Regulatory amendments to the Food and Drug Regulations and Natural Health Products Regulations were published in Canada Gazette (Part II) on October 14. These amendments seek to reduce the administrative burden associated with Emergency Drug Release (EDR) program.

The EDR program for veterinary drugs receives between 600 and 1,000 requests per year. Drugs are accessed by veterinarians through the EDR program to treat diseases in many species, including companion animals, food-producing animals, wildlife species and fish. An average of 45 drugs have an active status in the program. To request access to drugs through the EDR program, practitioners submit a request to Health Canada for a drug that is otherwise unauthorized for sale in Canada to treat a patient.

Practitioners are responsible for ensuring the decision to prescribe the drug is supported by credible evidence. They are also responsible for monitoring and reporting the results of the drug's use, including any adverse drug reactions. Once the drug's use is approved by Health Canada, a letter of authorization is sent from EDR program to the drug manufacturer, authorizing the sale of a quantity of the drug to a named practitioner.

Revised regulations

The revised regulations help to streamline the process in a number of ways. Previously a practitioner requesting a drug under the EDR was required to submit supporting data concerning the use, safety, and efficacy of the drug with each request. This supporting documentation is no longer required if:

  • the drug has been previously authorized by the EDR for the same medical emergency;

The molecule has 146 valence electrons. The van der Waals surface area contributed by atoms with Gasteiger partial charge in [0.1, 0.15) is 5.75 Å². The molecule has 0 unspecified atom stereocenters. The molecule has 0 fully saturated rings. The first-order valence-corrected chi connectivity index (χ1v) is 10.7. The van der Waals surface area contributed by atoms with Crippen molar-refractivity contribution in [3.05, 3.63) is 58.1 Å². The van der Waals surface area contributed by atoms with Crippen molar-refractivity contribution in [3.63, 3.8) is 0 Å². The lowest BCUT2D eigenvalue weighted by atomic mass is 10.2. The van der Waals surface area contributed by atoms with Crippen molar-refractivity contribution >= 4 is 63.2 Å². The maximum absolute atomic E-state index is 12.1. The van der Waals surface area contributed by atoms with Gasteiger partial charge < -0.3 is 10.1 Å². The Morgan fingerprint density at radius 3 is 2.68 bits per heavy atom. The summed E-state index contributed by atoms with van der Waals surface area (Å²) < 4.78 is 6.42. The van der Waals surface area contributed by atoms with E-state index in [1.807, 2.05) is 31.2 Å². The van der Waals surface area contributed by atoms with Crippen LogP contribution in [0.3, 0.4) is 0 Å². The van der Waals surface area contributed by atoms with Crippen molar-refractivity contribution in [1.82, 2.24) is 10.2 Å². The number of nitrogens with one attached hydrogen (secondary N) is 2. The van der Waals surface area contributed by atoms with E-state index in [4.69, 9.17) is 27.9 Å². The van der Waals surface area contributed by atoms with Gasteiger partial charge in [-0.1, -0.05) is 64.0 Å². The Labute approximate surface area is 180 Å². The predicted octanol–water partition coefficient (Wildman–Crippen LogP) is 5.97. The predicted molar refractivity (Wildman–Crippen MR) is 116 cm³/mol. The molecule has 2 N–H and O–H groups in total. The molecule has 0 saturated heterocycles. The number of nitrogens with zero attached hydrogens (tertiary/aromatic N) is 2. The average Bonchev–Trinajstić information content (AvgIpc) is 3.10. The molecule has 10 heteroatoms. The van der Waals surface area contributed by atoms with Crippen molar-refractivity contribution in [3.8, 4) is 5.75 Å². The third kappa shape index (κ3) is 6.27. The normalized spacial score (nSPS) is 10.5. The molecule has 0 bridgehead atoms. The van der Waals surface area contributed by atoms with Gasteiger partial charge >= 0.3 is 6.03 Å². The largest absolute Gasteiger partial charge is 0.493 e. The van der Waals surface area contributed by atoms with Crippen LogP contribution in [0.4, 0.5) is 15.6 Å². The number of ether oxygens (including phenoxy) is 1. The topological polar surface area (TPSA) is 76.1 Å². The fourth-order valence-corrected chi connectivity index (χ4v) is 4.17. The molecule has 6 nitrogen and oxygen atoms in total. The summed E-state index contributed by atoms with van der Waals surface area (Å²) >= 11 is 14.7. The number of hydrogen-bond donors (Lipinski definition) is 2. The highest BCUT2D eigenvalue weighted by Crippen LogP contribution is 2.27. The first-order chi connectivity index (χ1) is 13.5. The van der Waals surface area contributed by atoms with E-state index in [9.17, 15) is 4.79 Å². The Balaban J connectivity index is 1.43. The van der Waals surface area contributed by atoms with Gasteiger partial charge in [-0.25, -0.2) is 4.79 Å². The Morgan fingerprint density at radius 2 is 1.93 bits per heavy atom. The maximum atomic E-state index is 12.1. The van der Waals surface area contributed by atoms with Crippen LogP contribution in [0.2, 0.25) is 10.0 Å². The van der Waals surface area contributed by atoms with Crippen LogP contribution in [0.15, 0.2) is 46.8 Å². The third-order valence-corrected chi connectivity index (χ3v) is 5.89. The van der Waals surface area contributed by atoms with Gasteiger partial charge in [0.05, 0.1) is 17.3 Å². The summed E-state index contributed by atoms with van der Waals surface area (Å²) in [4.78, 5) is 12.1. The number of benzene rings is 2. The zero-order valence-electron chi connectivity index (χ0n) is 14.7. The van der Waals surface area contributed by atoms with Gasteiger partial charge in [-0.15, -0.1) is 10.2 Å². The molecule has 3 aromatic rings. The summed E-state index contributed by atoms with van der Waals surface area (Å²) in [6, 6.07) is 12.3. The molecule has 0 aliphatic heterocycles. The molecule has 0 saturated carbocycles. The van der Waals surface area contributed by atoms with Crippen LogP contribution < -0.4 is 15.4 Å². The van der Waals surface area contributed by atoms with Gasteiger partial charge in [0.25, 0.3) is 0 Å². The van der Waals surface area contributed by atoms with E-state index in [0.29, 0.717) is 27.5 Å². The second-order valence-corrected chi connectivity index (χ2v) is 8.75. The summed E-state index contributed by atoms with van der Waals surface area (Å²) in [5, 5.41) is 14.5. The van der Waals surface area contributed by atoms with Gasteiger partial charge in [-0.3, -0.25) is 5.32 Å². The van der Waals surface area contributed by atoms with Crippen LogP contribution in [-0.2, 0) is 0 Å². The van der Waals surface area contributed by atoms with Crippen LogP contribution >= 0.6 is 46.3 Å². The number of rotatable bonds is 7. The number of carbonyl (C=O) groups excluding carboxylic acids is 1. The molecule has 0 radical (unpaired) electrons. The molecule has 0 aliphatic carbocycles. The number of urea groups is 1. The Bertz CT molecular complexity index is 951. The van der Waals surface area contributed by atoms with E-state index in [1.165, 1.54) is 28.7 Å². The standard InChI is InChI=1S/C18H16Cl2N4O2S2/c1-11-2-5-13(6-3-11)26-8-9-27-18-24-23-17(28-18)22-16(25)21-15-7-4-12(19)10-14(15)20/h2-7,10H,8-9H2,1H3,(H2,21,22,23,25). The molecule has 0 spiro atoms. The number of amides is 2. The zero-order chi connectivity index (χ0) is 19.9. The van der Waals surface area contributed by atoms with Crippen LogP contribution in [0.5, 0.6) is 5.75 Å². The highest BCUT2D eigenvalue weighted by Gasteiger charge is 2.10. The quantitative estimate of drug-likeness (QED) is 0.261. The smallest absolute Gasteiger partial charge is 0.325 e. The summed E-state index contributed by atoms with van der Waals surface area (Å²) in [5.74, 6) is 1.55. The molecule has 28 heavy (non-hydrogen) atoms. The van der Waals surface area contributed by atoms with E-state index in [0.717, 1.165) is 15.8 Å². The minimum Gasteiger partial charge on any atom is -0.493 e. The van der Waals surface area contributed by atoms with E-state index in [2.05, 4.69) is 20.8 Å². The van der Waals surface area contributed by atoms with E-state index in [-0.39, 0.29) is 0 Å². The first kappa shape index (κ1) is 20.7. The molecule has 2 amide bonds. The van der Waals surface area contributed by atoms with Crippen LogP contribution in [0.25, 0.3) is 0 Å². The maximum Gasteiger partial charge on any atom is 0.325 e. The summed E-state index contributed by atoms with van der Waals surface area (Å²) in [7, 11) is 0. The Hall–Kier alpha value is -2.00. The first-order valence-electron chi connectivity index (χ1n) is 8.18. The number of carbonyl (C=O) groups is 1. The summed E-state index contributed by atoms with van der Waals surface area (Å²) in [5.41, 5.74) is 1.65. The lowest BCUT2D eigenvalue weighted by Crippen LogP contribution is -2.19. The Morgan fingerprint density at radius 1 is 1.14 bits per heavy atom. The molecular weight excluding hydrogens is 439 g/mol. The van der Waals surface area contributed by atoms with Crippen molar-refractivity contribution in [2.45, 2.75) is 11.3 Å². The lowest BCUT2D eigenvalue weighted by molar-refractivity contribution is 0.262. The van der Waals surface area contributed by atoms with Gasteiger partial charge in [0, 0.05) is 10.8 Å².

• the drug is authorized for sale without terms and conditions (i.e., without any further restrictions placed on the drug) by the European Medicines Agency or the United States Food and Drug Administration for the same medical emergency for which the drug is requested; and
  • any drug identification number or natural product number previously issued for the drug has not been cancelled for safety reasons.

The new regulations also permit “pre-positioning” of a drug in Canada by manufacturers before a request for the drug by a practitioner and authorization by the EDR program. Through these provisions, a manufacturer will be able to submit a request for a letter of authorization allowing importation of a given drug by a Canadian drug establishment licence (DEL) holder. The DEL holder is prohibited from distributing the drug to a practitioner until a letter of authorization has been issued by the SAP or EDR program. The DEL holder will also need to ensure there is a system of control in place to allow a rapid recall of the drug. 

Finally, veterinary drugs accessed under the EDR program previously were exempt from the antimicrobial reporting requirements under the Food and Drug Regulations. These reporting requirements, in place since 2017, require manufacturers, importers and compounders of drugs for veterinary use that contain an active pharmaceutical ingredient on the List of Certain Antimicrobial Active Pharmaceutical Ingredients (List A) to provide an annual report for each drug that lists the total quantity sold and an estimate of the quantity sold for each intended animal species. Drugs accessed under the EDR program were previously exempt from these requirements. As part of the current amendments, Health Canada is expanding the antimicrobial reporting requirement to veterinary drugs authorized under the emergency provisions by the EDR program.

For an update on similar changes to the Special Access Program for human drugs, see our Pharma in Brief article here.

Originally published by Norton Rose Fulbright, November 2020

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